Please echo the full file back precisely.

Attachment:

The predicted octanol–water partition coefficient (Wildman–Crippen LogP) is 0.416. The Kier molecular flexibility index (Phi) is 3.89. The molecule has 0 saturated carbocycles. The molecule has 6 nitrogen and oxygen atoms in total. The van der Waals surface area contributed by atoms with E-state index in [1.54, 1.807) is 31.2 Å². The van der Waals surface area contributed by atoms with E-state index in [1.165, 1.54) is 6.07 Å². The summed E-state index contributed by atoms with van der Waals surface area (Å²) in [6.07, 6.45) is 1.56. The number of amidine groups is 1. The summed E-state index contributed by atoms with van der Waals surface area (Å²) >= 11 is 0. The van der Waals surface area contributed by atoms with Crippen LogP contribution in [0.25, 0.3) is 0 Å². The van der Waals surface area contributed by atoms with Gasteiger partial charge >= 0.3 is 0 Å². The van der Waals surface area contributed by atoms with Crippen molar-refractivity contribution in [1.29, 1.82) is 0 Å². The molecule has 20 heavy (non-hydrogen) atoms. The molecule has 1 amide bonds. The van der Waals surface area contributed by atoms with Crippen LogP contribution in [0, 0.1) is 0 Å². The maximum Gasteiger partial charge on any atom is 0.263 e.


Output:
The predicted octanol–water partition coefficient (Wildman–Crippen LogP) is 0.416. The Kier molecular flexibility index (Phi) is 3.89. The molecule has 0 saturated carbocycles. The molecule has 6 nitrogen and oxygen atoms in total. The van der Waals surface area contributed by atoms with E-state index in [1.54, 1.807) is 31.2 Å². The van der Waals surface area contributed by atoms with E-state index in [1.165, 1.54) is 6.07 Å². The summed E-state index contributed by atoms with van der Waals surface area (Å²) in [6.07, 6.45) is 1.56. The number of amidine groups is 1. The summed E-state index contributed by atoms with van der Waals surface area (Å²) >= 11 is 0. The van der Waals surface area contributed by atoms with Crippen LogP contribution in [0.25, 0.3) is 0 Å². The van der Waals surface area contributed by atoms with Gasteiger partial charge >= 0.3 is 0 Å². The van der Waals surface area contributed by atoms with Crippen molar-refractivity contribution in [1.29, 1.82) is 0 Å². The molecule has 20 heavy (non-hydrogen) atoms. The molecule has 1 amide bonds. The van der Waals surface area contributed by atoms with Crippen LogP contribution in [0, 0.1) is 0 Å². The maximum Gasteiger partial charge on any atom is 0.263 e.